I have always thought I would like to write someone's biography one day, since I enjoy reading them so much. I even have someone in mind. That's probably why the plot description of Virginia Duigan's The Biographer
so intrigued me. Greer, an Australian woman, is swept off her feet by Mischa, a Czech painter whose work is being shown at the gallery at which she works. Cut to 25 years later, said woman and said painter live in Italy on an old vineyard, sharing the group of old buildings with Rollo and Guy a couple, one paints and the other makes wine. Antony, who is writing Mischa's biography, comes to visit them. Greer is very uncomfortable about Antony uncovering her past, so the biographer's visit precipitates a spate of remembering, going through old diaries and letters, which is how we learn her story. Is there some bigger, darker secret troubling her or is she just uncomfortable because she left her husband to be with Mischa? I'm not sure. But the impending arrival and then the visit of the biographer is certainly creating disquiet for Greer a third of the way through this story. I had ordered this book to take with me on vacation, but I'm glad I'm reading it now because I'm feeling luke-warm about it. In the opening chaper, I had a very hard time keeping everybody's name straight. The story was hopping back and forth in time, casually mentioning people by name and I didn't know yet who they were. That straightened itself out. Duigan writes clear characters without writing caricatures, which I appreciate. The aging queen vintner, the crazy Polish housekeeper, and she really has the selfish artist down. Mischa is every inch the charismatic, unshaven, self-centered brute he should be. Here is her description of Mischa's painting:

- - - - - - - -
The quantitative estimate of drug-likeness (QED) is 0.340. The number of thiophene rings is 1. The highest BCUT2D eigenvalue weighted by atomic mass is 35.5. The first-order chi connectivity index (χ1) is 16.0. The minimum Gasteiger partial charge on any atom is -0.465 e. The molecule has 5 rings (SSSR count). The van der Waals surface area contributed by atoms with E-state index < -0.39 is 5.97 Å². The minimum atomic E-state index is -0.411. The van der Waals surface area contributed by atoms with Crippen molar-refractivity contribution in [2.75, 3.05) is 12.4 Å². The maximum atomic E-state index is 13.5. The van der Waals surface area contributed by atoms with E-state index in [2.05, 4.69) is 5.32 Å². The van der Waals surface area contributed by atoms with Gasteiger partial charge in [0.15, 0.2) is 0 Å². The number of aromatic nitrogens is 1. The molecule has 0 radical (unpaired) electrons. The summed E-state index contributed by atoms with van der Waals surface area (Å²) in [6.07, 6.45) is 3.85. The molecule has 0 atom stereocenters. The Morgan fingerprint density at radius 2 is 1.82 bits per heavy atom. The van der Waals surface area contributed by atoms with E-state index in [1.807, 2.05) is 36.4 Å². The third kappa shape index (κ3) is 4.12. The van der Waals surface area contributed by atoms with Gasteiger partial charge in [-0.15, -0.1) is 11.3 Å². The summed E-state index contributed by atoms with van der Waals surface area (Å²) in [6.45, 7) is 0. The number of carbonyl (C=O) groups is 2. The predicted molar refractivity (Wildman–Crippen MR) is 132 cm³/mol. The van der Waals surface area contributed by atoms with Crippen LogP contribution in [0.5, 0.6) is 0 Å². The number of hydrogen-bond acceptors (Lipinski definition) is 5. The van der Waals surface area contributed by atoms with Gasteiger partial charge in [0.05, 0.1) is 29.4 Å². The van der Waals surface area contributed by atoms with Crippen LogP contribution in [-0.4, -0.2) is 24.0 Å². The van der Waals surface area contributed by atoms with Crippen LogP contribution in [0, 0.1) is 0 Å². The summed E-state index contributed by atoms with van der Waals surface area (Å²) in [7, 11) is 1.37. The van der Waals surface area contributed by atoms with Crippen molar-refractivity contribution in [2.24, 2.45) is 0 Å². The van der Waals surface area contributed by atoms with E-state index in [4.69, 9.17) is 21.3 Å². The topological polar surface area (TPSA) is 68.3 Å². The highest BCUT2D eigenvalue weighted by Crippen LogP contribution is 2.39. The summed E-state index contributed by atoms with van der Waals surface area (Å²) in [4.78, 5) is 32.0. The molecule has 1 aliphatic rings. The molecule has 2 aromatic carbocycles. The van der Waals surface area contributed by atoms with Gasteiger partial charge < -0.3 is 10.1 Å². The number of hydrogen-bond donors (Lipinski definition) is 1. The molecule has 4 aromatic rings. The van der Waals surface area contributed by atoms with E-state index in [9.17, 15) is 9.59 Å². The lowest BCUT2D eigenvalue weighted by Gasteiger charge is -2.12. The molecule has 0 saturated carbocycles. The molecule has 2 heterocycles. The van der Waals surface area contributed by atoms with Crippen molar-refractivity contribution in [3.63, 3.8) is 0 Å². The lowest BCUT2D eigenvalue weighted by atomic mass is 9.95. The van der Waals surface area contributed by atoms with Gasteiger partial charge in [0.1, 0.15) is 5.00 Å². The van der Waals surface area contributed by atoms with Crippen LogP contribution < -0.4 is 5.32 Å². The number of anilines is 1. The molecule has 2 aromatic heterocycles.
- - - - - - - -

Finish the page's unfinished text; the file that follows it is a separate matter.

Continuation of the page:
I looked at the picture. It was of a piano in a paddock. Standing on the keys, feet apart, was a little barefoot Aboriginal girl dressed in oversized dungarees, staring the onlooker down with a truculent expression. She and the piano were painted very beautifully and meticulously. The paddock was reocgnisably Australian - brown, parched, with a huge expanse of blue sky and an extraordinary atmosphere of heat and blazing light - all that was painted very freely and expressively.
It's all very nice, but I haven't quite figured out why Greer is in such a tizzy. I find myself liking them all, except for Antony of whom I am suspicious, and that is as it should be. But so far Greer seems to be making a great deal out of not very much and I'm not sure why I should care. They are an entertaining enough bunch, Duigan moves skillfully between time periods, perhaps I am missing a cruicial piece of information, but right now it just seems to be a story about a woman who likes her private life to be private. We'll see what unfolds.
In the meantime, I have ordered a slew of books from the Book Depository and I really hope they arrive in time for our trip. Time to get to work on finishing my last paper of the semester.
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